Alice tells the story of a mother (played by Emilie Piponnier) who appears to have it all until she discovers her husband is living a double life, leaving her penniless and alone with a child. Her fight back leads her into a world of discovery, not only about her husband but also about herself.
Writer and director Josephine Mackerras joins us on Close-up Culture ahead of the film’s premiere at SXSW.
Q: I believe you were in pre-production for a different feature film before plans fell through. Can you tell us what happened and what eventually led you to ‘Alice’?
A: Yes, we were just about to start casting in London. It was very exciting, and then I fell pregnant, it was postponed. But the reality of having a baby was a lot harder than I thought. The project sort of withered away.
I wrote Alice with the idea of doing a low budget that I could shoot locally and feel more in control.
Q: ‘Alice’ follows a women who is suddenly thrust into a desperate situation by the secretive and reckless actions of her husband. What gave you the idea for this scenario?
A: I’m fascinated with the idea of living in an illusion (I think we all do to a much smaller extent) and how the pain of waking up to those illusions is usually accompanied by a sort of liberation if we’re strong enough to take it.
The double life of her husband is the ultimate dramatic tool to thrust Alice into not only survival mode, but a questioning of her whole life and her way of being in the world.
Q: It is fascinating to watch Alice go follow this path of discovery. Can you tell us more about the journey Alice takes in film?
A: Alice is a people pleaser to her core. She has lived via everyone else’s expectations – those of her parents, of society and of our culture.
When the illusion of her perfect life is destroyed she is pushed into survival mode, she is pushed to face society’s greatest taboos. Her sense of identity shifts to the point of her realizing she has never really listened to herself and doesn’t really know herself. Therein lies the start of her own empowerment.
Q: I was struck by Alice’s interaction with her mother and later with a lawyer. Both speak to the hypocrisy and tribulations facing modern women. How important was it for you to address this in the film?
A: Very. Though both are different angles.
As a writer I spend a long time on back stories for my characters, to understand what brings them to their present situation. Alice learnt from her mother to always self sacrifice. The phone call with the mother shows where Alice has come from and the mentality she is up against.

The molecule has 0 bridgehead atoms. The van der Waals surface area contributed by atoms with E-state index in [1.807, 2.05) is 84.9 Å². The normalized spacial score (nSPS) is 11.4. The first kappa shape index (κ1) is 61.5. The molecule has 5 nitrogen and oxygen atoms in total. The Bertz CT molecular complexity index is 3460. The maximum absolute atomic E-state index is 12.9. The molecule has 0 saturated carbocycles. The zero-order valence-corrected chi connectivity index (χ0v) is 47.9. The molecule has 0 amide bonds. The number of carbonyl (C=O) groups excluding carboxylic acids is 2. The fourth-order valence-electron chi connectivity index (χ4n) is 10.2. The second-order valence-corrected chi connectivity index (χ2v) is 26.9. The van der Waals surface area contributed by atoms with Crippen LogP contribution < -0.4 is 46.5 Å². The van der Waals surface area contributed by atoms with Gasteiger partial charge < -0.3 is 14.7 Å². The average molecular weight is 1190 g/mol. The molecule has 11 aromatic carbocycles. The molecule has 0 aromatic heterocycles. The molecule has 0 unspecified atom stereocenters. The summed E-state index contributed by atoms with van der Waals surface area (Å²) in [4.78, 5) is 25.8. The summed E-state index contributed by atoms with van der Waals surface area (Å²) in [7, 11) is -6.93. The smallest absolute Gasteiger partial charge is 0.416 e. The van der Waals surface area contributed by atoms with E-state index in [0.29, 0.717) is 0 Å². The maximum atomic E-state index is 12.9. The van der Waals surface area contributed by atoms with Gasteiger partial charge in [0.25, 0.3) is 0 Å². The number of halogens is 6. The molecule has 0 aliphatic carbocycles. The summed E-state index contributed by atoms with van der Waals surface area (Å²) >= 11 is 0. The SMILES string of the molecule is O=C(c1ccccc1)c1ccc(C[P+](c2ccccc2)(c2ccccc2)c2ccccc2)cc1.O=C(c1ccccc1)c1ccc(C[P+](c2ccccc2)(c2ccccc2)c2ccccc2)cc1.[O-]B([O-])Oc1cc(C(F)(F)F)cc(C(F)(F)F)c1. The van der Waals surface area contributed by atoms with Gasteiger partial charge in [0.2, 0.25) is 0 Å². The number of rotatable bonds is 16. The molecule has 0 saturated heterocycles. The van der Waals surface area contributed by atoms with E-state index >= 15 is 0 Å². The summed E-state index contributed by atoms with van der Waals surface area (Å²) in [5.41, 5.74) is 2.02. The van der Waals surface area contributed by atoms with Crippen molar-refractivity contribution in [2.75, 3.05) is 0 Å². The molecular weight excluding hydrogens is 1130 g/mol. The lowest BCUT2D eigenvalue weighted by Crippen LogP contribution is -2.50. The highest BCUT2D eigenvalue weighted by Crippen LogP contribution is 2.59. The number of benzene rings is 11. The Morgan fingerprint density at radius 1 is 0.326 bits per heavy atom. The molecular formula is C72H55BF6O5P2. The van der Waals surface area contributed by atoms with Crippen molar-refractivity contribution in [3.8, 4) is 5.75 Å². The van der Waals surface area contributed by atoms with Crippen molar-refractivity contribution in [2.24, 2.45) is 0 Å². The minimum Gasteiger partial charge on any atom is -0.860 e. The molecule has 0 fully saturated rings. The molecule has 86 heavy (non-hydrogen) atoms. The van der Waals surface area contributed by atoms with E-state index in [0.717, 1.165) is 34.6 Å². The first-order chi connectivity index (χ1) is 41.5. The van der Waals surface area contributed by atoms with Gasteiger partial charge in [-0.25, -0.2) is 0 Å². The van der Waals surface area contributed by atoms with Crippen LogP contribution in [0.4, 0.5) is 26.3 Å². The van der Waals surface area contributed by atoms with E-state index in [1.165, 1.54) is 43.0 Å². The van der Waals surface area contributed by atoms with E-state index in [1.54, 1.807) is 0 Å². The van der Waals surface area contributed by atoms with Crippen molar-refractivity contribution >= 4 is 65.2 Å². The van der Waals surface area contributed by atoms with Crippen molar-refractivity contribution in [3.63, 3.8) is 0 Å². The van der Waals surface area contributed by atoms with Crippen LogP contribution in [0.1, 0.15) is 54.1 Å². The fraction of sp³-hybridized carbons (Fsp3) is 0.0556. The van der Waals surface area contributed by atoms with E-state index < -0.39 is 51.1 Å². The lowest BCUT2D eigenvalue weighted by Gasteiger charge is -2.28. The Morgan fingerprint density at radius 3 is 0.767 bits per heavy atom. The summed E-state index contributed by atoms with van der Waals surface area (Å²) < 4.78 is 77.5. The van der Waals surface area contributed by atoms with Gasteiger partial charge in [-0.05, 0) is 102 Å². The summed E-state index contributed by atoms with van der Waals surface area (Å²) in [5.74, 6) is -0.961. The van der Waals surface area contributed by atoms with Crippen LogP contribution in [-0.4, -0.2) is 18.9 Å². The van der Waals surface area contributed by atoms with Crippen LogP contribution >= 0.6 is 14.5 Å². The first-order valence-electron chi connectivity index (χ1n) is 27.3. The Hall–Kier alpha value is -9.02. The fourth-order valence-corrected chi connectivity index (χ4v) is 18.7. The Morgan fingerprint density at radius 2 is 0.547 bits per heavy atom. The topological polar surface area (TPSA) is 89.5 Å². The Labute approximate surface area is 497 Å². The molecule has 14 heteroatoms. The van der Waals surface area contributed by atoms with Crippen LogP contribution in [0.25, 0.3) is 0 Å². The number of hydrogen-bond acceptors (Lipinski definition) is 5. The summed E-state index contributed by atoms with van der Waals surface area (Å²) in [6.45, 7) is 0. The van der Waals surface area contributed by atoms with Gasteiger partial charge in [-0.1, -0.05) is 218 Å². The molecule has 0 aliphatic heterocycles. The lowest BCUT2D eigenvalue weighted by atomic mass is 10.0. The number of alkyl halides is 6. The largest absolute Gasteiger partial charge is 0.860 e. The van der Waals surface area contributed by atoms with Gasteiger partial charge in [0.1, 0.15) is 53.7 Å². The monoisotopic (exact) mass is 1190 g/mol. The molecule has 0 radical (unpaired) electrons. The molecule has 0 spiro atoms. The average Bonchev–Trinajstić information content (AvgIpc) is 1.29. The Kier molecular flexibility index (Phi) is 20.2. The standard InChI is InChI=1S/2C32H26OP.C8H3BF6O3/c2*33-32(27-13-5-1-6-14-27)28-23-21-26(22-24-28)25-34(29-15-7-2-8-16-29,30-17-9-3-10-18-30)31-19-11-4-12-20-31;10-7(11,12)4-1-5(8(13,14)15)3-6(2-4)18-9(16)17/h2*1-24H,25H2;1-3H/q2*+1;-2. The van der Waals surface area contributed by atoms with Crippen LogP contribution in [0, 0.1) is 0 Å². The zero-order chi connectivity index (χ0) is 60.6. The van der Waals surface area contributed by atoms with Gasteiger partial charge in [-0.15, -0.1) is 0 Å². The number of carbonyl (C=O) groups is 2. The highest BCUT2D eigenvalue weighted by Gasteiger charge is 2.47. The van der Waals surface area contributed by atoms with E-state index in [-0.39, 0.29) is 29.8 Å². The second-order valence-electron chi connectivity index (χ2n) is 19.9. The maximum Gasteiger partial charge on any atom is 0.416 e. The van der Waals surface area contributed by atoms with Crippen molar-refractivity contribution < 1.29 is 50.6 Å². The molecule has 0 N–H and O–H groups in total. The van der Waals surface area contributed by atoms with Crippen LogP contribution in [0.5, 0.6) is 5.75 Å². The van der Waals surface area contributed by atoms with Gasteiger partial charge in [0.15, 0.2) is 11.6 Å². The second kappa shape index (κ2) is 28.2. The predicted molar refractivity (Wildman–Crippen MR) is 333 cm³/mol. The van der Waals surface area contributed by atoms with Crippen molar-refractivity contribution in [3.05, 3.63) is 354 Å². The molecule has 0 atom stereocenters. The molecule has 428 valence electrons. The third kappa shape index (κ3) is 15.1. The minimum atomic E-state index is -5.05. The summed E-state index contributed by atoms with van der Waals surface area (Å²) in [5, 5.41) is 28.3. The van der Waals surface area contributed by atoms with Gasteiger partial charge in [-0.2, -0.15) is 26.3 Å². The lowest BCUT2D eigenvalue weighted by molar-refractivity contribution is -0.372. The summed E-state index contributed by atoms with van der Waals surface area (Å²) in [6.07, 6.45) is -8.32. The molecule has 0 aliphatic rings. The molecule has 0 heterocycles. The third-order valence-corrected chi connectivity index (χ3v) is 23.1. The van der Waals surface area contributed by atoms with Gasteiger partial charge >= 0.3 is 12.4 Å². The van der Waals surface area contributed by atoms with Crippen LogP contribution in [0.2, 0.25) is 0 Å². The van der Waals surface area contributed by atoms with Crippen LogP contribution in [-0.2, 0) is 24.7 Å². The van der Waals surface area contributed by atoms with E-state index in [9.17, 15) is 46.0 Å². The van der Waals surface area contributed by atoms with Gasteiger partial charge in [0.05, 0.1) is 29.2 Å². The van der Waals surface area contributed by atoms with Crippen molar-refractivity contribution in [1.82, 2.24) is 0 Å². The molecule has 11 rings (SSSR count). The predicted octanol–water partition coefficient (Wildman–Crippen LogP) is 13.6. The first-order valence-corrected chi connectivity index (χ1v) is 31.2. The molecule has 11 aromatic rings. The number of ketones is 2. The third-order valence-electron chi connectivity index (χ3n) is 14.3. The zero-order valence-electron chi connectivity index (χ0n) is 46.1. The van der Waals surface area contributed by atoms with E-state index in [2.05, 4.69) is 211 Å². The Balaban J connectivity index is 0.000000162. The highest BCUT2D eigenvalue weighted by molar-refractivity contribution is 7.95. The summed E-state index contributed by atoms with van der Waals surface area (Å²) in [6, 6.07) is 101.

The lawyers dialogue about the difference for men and women in the legal dilemma came from real life transcripts. My greatest love in writing is being able to shed light on a cultural blind spots through drama, and the hypocrisy that unfolds legally for Alice, I feel this does shed some light on that particular issue.
Q: The friendship between Alice and Lisa (Chloé Boreham) is beautiful, especially the scene where they dance together. Can you talk about their relationship and capturing that endearing connection between the two?
A: Lisa and Alice are complementary characters, they have lived their lives in opposite ways and sort of complete each other.
From the moment I did a casting with the two together, their chemistry was perfect. So much so, I asked them not to see each other outside of rehearsals. I didn’t want anything to touch their chemistry before the shoot.
Q: That was a wise choice because the chemistry between Emilie Piponnier and Chloé Boreham shines through. What were they like to collaborate with? Any fun stories?
A: They were both great!
It wasn’t that funny at the time, but in retrospect getting the shot of the girls jumping in the canal was interesting…! The director of production didn’t want us to shoot it because we hadn’t asked permission. I was determined to get it, but she started telling the girls about how the canal was filled with huge swimming rats, vermon and eels – she totally freaked them out!
But like the champions they are, they jumped (followed by scrubbing down with disinfectant) and we got the shot!
Q: It must take a special drive for someone to want to become a director. Why do you feel you were drawn to it?
A: I discovered the theatre young, I’ve always loved studying great writers and learning what makes a great performance. I played the saxophone and loved doing art. Then I discovered filmmaking. It is the synthesis of everything I love. Writing, acting, art and music. If I wasn’t making films, I don’t know what I’d do with myself!
Q: The film will premiere at SXSW in March. How excited are you for audiences to see your first feature film?
A: OMG, I am so excited!
Q: What are your plans for the future?
A: I have a couple of scripts I am working on. I would love to meet like minded producers, I can’t wait to work on a project just as the director and completely focus on what I love doing without the production pressure.
Nothing makes me more alive than working with great actors, cinematographers, editors, and telling stories that are meaningful and entertaining.